In Friends of the Eel River v. North Coast Rail Road Authority, 2017 Cal. LEXIS 5650, the California Supreme Court addressed whether the federal Interstate Commerce Commission Termination Act (ICCTA) preempts the application of the California Environmental Quality Act (CEQA) for a California railroad project governed by the state’s North Coast Rail Authority (NCRA) and operated by a privately leased entity.
NCRA was sued under CEQA for inadequacies in its rail line project EIR. NCRA argued that the line was subject to federal ICCTA regulation instead of CEQA, removed the matter to the Ninth Circuit, and rescinded its EIR. The federal court remanded the matter to state court. The trial court held that the ICCTA preempted CEQA, and the First Appellate District affirmed. In December of 2014, the California Supreme Court granted petitioners’ petition for review as it related to the preemption issue.
The Court examined the ICCTA’s statutory construction and historical background, finding that although the ICCTA contains an express preemption provision and contemplates a unified national rail system, it was intended to combat rail monopolies while minimizing the need for federal regulatory control. The ICCTA expressly allows private rail owners to govern themselves internally via market-based self-correction and corporate bylaws, as long as those internal governances do not conflict with the ICCTA or other federal regulatory agencies. The Court concluded that this freedom to govern a private rail company translates to the freedom to govern state-controlled rail companies as well.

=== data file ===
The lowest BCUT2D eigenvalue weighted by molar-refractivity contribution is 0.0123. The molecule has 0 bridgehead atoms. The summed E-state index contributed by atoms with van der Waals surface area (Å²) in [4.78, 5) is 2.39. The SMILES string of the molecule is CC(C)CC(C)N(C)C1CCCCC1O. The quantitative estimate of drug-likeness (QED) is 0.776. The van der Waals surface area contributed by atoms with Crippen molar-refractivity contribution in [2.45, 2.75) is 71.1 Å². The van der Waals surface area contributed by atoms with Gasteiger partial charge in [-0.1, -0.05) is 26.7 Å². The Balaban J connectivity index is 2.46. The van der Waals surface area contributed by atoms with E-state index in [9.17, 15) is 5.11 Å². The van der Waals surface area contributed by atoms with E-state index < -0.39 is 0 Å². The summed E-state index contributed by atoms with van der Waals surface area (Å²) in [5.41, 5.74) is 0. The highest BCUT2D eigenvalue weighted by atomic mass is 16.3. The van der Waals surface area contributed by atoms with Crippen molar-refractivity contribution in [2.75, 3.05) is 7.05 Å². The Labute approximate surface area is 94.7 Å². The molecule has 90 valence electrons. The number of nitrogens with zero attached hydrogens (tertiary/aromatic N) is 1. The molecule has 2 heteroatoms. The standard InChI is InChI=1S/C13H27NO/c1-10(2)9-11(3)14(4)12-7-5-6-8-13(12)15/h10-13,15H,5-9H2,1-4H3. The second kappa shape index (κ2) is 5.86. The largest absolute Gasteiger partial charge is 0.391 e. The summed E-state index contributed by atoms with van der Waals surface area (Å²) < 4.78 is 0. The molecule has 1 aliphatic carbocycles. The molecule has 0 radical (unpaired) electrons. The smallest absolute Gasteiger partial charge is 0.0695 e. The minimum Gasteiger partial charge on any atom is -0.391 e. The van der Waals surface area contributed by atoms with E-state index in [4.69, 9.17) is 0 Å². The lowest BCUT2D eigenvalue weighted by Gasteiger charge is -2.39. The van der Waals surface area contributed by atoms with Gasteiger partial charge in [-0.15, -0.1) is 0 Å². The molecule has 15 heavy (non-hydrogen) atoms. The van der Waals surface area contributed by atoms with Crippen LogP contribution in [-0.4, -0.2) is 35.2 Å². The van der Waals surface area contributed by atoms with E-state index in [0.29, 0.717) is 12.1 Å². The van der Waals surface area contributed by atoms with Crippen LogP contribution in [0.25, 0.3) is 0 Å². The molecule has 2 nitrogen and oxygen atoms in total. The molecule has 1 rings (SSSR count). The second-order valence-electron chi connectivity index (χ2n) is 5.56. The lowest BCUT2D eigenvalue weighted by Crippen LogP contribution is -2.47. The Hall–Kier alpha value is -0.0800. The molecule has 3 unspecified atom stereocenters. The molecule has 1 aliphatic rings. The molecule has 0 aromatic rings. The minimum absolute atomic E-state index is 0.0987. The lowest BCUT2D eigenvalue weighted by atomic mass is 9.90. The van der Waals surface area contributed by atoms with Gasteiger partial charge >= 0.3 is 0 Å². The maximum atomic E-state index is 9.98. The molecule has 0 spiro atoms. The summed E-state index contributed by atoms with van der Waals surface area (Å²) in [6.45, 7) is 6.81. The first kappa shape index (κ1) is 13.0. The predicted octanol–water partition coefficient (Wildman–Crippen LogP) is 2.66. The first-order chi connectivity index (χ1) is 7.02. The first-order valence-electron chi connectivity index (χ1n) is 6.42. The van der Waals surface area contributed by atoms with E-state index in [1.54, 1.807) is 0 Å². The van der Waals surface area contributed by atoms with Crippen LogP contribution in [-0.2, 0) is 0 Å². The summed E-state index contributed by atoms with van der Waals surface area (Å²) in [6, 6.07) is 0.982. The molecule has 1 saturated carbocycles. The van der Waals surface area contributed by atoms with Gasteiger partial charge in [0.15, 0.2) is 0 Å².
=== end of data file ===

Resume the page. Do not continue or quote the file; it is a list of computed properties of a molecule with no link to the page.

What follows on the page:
The Court held that the federal interest in railroads does not entirely sweep away the exercise of a state’s regulatory police powers when such regulation merely implicates rail transport, and that it does not follow that any and all state regulations touching on powers that may be federally regulated are preempted. The Court determined that application of CEQA to a public entity charged with developing state property is not a classic regulatory behavior, especially when there is no encroachment on the regulatory domain of the Surface Transportation Board or inconsistency with the ICCTA. Rather, application of CEQA constitutes self-governance on the part of a sovereign state. The Court presumed that Congress did not intend to preempt a state’s adoption and use of the tools of self-governance, or to leave the state without any means of establishing the basic principles under which it will undertake significant capital expenditures. The Court further concluded that ICCTA’s preemption of CEQA would be improper because it would allow the state to start and fund a rail line, but restrict how work is done on the line, unlike private owners.